By Tim McLaughlin
BOSTON Nov 20 State Street Corp on Tuesday said
its long-time chief financial officer Ed Resch plans to retire
next year, just months after a report said the custody bank's
largest investors wanted to oust him or Chief Executive Jay
Boston-based State Street said 60-year-old Resch had
informed the bank that he plans to retire in 2013 after more
than a decade in his role as CFO. The move isn't related to any
investor discontent, State Street spokesman Carolyn Cichon said.
"Ed has been our CFO during one of the most challenging
times for our industry," Hooley said in a press release. "The
timing of his retirement will enable a thorough transition
process to his successor."
Last month the Financial Times said four of State Street's
10 largest shareholders are frustrated with the company's stock
price and pace of cost cutting. The FT said some of the
investors, which were not named, wanted either Hooley or Resch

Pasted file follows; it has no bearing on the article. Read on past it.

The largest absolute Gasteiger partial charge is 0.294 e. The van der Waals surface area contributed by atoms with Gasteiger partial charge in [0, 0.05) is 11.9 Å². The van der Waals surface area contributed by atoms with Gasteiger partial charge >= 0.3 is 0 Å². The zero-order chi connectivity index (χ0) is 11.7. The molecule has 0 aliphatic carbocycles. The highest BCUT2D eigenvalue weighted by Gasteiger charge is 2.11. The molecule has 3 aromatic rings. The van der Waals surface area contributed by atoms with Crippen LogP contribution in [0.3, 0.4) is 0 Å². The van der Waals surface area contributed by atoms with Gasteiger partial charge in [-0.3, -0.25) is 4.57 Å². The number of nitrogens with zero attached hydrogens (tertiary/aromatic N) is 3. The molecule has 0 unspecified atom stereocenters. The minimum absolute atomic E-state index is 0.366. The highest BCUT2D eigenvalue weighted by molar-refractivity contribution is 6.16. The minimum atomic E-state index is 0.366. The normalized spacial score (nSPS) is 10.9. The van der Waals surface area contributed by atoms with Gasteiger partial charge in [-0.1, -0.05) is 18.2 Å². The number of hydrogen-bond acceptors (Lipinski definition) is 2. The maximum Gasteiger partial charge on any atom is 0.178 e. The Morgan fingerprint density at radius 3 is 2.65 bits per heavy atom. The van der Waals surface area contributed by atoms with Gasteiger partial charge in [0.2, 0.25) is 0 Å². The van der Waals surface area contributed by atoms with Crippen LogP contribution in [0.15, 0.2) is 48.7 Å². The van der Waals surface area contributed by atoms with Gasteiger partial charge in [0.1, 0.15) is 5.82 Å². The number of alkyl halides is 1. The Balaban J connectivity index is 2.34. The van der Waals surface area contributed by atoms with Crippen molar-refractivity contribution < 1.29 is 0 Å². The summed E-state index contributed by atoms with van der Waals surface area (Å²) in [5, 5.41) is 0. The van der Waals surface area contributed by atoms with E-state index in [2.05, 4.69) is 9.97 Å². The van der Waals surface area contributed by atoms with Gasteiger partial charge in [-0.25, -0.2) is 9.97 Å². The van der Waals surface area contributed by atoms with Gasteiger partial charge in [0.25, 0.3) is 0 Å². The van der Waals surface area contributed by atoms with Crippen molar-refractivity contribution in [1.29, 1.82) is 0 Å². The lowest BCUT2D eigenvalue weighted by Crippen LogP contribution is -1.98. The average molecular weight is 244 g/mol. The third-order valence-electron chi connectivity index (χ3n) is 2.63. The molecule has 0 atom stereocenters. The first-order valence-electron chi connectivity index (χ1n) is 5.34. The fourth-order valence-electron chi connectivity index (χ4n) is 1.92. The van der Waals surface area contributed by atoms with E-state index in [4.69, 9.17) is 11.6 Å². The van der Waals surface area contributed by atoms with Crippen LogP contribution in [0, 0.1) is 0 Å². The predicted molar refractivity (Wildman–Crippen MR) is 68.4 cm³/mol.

to be replaced with "new blood".
After the FT report, Hooley told Reuters that most
shareholders like what he is doing and have confidence in State
Street's long-term prospects.
Compensation and expense management have been bones of
contention among some shareholders, namely Nelson Peltz, founder
and chief executive of Trian Fund Management LP in New York.
Trian is State Street's eighth-largest investor, owning 2
percent of the company's stock, according to Thomson Reuters
About a year ago, Trian released a critique of State
Street's operations, faulting the company for paying too much
for acquisitions and not keeping a lid on expenses. The report
said compensation costs increased dramatically while earnings
per share declined.
Last week Resch told investors and analysts that weak
foreign exchange revenue would hurt the custody bank's chances
of lowering its high ratio of compensation expenses.
State Street's goal is to keep the compensation ratio at
about 39 percent of revenue, compared with 40 percent in 2011.
That goal could be hard to meet as foreign currency trading
revenue withers from slack volume and volatility while key
customers shift away from FX transactions with higher profit